To Asa Gray 17 February 1
Down Bromley Kent
My dear Gray
I received your note of Feb 5th this morning.2 I am most sincerely sorry to hear of your accident to your thumb, which I cannot but fear will be a very serious loss.3 I will send your note soon to Hooker that he may hear about it.— I am glad to hear of the 250 copies now I presume at Trübners;4 I wrote to him today about a few advertisements &c &c & to send me copies for distribution. I hope for my sake, as well as yours, that Murray & Lyell will not prove entirely true, that it is impossible to circulate a pamphlet in England.—5
I fear that the state of the U. States must stop all interest in everything not political.—6 I will in few days enquire at my Bankers how I can repay you the £7. s10: I truly wish you would let me pay the whole £15. Will you not?7 I have asked Trübner to forward C. Wright’s article to proper quarter.8 The Printers have been very slow with my new Edit. of Origin so that I have been able to insert notice of your Pamphlet with title in full, which I am especially glad of.—9 The other day a very clever Lady was staying here & read your Reviews; & remarked “how extraordinary if such a writer has written only on science” I need not say that she was not a scientific Lady.—10
With respect to Pumilio, you are quite right11 I knew nothing whatever on subject, but I looked at the seeds to amuse myself, & asked Hooker who told me a little about Sencio & he thought Lindley would like an account for G. Chronicle.12 It was foolish of Lindley to put it so conspicuous: in my note to him I said that he might like to use it sometime just to fill up space.— It strikes me, however, as pretty case of adaptation for the ignorant, like myself.—
When I last wrote, after receiving your letter of Dec. 15th, I was in much distress about my daughter: the attack though very severe lasted only 4 days & she has now got up to state as before.—13
I have just reread your letter, which like all yours, interests me. You ask about Drosera: if you like to try anything, put the minutest atom (under a lens) on point of fine needle on any one single extreme marginal gland of a leaf, which has all the hairs equally expanded & watch it or look again in 10 minutes.— Or put fragment of Hair of your head & look in a hour’s time. I intend trying many more experiments this summer & then publishing: I am doubtful on many points.14 But the worst is that my health is failing much. I literally cannot listen to a novel for hour without fatigue. My good dear wife declares, I must go with our whole family (if my girl can be moved) for two months to Water Cure; & I fear I must, but it will be ruin to all my experiments.— I remember formerly having read your extremely curious observations on Tendrils, but I thank you for telling me of them.—15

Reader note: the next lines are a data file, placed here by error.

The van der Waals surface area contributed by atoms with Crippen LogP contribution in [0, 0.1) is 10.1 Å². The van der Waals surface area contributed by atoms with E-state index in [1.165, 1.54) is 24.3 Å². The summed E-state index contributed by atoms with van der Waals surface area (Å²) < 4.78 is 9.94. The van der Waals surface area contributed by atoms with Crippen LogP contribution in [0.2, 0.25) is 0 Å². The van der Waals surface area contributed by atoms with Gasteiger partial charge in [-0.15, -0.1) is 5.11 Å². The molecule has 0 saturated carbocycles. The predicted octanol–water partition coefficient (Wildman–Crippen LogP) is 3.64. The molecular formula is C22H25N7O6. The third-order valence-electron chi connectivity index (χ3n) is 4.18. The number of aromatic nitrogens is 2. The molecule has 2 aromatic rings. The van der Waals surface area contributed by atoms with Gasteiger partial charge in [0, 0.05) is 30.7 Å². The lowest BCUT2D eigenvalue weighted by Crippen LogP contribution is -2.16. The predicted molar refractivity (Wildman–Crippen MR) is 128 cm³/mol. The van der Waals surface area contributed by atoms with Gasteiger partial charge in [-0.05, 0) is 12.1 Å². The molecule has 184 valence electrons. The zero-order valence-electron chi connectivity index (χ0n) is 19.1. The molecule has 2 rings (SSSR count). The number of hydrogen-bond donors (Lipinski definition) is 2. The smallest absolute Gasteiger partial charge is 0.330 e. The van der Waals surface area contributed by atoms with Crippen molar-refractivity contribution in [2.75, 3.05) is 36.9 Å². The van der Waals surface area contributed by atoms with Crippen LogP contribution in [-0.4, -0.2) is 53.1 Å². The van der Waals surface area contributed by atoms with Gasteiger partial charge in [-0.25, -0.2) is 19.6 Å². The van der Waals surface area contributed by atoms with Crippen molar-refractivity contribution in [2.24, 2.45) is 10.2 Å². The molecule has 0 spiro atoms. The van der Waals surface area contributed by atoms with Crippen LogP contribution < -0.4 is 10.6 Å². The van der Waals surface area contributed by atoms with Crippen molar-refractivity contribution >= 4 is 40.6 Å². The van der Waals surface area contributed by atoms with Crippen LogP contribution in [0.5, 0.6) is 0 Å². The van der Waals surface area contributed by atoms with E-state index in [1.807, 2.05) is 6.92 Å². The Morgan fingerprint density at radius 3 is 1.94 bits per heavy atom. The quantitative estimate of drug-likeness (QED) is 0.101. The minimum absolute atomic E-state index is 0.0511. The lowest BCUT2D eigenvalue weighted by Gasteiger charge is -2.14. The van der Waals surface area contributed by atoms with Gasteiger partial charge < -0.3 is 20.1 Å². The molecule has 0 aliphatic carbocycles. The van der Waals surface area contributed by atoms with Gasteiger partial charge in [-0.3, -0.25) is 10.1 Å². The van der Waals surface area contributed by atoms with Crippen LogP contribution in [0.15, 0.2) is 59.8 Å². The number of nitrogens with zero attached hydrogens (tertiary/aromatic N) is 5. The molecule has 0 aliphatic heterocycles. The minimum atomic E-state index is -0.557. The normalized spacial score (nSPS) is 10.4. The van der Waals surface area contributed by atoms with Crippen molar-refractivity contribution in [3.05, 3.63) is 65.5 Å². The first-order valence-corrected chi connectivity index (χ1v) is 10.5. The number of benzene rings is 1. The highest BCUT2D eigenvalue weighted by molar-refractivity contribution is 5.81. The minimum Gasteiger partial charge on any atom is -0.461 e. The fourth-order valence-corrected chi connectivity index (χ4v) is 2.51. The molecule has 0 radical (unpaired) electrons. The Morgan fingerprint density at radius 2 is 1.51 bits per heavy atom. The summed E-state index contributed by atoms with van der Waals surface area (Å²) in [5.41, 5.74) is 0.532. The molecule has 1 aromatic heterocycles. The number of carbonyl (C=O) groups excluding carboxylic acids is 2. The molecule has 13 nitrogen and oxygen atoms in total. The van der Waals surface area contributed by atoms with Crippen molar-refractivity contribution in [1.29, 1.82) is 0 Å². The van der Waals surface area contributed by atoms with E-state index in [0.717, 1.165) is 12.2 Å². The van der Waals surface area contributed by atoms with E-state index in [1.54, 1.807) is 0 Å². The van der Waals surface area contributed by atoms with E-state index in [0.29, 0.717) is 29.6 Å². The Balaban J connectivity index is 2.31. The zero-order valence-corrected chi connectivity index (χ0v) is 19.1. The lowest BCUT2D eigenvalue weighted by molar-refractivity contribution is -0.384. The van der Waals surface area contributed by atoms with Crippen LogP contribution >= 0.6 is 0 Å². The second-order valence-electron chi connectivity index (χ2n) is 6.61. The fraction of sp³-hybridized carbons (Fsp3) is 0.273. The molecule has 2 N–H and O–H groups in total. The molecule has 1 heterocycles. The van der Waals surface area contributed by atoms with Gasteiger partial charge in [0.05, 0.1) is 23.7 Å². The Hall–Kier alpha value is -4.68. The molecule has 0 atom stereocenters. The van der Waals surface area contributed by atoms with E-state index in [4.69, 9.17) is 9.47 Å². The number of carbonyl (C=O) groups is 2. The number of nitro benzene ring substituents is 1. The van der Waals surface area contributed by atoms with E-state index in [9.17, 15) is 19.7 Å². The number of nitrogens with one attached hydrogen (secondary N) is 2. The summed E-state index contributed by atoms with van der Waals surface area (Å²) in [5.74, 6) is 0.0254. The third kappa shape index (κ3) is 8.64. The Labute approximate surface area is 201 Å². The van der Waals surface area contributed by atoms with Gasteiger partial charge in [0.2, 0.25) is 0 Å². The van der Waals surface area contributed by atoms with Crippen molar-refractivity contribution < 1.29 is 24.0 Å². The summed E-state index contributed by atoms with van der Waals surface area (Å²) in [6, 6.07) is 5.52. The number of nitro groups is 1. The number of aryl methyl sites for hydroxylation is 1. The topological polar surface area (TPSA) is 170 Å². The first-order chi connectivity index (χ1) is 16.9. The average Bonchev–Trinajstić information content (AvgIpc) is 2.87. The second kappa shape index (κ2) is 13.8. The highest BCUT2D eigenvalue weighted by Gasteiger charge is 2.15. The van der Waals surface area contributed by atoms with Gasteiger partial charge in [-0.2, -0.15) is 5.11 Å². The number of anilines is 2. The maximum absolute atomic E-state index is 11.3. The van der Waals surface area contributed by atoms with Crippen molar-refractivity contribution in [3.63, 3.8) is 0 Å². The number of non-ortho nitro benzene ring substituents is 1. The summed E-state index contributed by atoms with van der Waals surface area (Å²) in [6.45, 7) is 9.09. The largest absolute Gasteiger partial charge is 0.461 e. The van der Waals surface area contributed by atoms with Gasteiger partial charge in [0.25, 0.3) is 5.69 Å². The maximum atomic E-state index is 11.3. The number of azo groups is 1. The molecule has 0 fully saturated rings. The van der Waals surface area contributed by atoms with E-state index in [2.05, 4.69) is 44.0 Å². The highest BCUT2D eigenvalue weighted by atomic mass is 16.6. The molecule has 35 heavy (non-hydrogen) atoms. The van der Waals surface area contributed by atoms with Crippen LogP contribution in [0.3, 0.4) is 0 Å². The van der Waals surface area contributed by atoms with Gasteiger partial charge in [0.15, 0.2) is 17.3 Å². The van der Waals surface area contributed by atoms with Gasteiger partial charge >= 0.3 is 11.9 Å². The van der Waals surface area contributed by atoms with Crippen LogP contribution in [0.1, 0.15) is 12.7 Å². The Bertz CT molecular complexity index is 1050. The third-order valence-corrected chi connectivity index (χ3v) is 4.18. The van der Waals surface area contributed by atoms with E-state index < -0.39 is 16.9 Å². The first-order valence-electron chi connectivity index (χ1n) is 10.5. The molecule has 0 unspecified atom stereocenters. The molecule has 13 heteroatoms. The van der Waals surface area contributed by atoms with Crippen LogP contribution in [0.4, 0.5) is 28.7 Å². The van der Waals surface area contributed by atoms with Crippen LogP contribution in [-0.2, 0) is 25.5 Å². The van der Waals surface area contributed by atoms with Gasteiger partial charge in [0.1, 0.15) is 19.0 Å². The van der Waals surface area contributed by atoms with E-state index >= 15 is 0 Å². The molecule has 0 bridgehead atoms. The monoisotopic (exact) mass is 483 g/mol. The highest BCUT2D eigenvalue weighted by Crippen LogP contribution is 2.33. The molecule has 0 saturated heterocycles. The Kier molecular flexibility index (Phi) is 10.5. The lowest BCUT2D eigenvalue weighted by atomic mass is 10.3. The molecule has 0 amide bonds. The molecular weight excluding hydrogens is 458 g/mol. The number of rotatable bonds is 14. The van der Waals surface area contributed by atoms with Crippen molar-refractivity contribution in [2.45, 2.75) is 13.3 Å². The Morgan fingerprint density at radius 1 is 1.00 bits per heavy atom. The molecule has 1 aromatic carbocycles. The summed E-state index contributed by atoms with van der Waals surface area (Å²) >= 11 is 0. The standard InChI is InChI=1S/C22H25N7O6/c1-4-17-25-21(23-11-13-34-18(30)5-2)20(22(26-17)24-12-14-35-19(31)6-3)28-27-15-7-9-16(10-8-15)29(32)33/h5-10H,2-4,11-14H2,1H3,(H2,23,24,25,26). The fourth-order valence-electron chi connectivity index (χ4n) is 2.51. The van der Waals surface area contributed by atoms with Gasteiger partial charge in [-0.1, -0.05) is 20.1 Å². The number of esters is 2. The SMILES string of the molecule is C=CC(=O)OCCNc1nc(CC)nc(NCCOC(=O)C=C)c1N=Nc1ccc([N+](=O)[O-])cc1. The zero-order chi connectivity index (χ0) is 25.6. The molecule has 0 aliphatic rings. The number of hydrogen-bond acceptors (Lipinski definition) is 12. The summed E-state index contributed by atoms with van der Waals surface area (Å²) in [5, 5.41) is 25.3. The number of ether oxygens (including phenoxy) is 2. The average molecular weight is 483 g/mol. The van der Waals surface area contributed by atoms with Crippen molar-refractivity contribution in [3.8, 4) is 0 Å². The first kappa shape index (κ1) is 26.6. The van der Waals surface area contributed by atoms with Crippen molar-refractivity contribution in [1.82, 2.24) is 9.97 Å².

With respect to Design &c you say that you suppose that I have “not brought forward my real objections against your views.—” I have no real objection, nor any real foundation, nor any clear view.— As I before said I flounder hopelessly in the mud.—
You have amused me much by your account of Agassiz’s denying the community of descent of allied languages, & of Bowen denying heredity.16 I cannot believe that Bowen is a strong man. What an odd & foolish fancy he must think it that all breeders of Race-Horses, Cattle & pigs &c should keep pedigrees, & would certainly prefer breeding from a poor animal of a good pedigree than from the finest of bad pedigree.— These men in fact work on my (I wish I dared say our) side.
Farewell. Do not forget to have look at rostellum of your Spiranthes.—17
Farewell.— I most truly hope that your Thumb will not cause you much inconvenience.
Most cordially & gratefully yours | Charles Darwin
If you want a book for light reading, the 1st. vol of Leslie’s Life (the American Painter) is very nice.—18
Distribution of AG’s pamphlet.
Informs AG of his [CD’s] notice on Pumilio in Gardeners’ Chronicle [5 Jan 1861; Collected papers 2: 36–8].